Are we really protecting ourselves? No, we’re not. Germs are rampant throughout the air when in enclosed premises. Just because we wear a mask does not mean we will not get sick, especially if it’s not the proper mask. When we go shopping, we first take a cart or basket others used. Not every store is cleaning their carts or baskets, and not everyone walks around with disinfectant wipes to do so. Then we pick up an item that who knows how many people have touched it with germy hands. They do not spray those items with decontaminants either. We proceed to pay using their keypad to key in our pin or swipe our credit card. Some stores place a plastic cover over the keypad. Okay, the keypad is safe, but the germs are now on the plastic cover. There goes the “germ-free” environment! We have passed them on to our vehicle, which we will sit in, drive, and carry those germs into our home. Think about it; it’s the same everyday situation without a pandemic. It’s no different. You can catch any disease this way, so it does not protect us from anything. We have complied to become inhuman, uncaring, and misunderstanding.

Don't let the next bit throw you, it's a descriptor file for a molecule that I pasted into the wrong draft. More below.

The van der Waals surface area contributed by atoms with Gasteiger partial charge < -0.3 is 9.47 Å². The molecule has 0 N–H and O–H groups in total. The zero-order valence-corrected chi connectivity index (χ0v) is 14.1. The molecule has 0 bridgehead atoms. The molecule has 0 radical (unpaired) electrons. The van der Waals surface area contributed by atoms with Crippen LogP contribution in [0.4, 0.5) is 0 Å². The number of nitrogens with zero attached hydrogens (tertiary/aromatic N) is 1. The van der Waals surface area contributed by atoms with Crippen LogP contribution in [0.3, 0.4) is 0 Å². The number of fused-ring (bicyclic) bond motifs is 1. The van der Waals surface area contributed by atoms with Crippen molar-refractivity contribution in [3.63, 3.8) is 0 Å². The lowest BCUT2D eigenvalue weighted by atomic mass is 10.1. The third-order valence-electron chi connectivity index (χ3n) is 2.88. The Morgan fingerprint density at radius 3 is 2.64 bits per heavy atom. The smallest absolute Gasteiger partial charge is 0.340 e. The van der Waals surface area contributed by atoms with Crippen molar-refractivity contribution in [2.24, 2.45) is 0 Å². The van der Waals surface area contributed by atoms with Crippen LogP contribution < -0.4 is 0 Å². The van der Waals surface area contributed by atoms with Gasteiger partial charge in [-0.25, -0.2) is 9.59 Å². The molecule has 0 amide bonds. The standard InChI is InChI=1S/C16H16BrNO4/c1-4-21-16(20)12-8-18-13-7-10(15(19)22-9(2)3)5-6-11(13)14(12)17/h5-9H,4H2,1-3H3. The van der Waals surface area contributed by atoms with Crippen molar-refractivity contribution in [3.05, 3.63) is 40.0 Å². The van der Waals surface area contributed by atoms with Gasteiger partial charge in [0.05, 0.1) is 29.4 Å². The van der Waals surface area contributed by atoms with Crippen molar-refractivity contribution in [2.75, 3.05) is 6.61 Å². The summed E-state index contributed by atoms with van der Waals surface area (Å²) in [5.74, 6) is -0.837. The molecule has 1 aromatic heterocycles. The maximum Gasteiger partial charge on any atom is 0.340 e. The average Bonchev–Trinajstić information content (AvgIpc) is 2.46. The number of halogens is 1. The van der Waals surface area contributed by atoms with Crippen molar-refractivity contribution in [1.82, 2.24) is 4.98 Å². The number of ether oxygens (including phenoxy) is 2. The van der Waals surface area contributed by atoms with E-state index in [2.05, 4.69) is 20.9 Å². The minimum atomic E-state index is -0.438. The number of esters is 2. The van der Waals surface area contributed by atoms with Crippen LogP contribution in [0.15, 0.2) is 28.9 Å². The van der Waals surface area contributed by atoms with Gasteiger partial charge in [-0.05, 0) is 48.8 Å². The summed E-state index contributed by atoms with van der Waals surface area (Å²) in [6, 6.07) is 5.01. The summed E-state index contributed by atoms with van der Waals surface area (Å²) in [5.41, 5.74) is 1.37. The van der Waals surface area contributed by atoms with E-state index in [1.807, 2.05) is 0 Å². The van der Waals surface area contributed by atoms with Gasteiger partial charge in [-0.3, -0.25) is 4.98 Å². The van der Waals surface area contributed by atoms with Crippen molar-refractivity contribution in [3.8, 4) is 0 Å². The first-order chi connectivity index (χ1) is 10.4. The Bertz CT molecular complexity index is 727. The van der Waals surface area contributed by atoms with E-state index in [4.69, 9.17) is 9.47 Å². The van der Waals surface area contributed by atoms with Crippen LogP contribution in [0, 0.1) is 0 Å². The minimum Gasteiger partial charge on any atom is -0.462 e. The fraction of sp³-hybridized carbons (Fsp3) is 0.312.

I understand we should take care of ourselves. But we should do it the same way we take care to avoid getting the flu or any other virus. Not by ignoring each other. That’s not socially distancing. That’s being rude. I, too, understand no one wants to die, even though that’s the one thing we will for sure have in life. But the fact is, when our time arrives, it doesn’t matter how but it will happen. I’m not insensitive, and I apologize if you think I am. I lost my oldest son 13 years ago, so I know the pain of losing a loved one. I know THE worst pain of losing a loved one and don’t want to experience it again. But it’s a reality that we will face.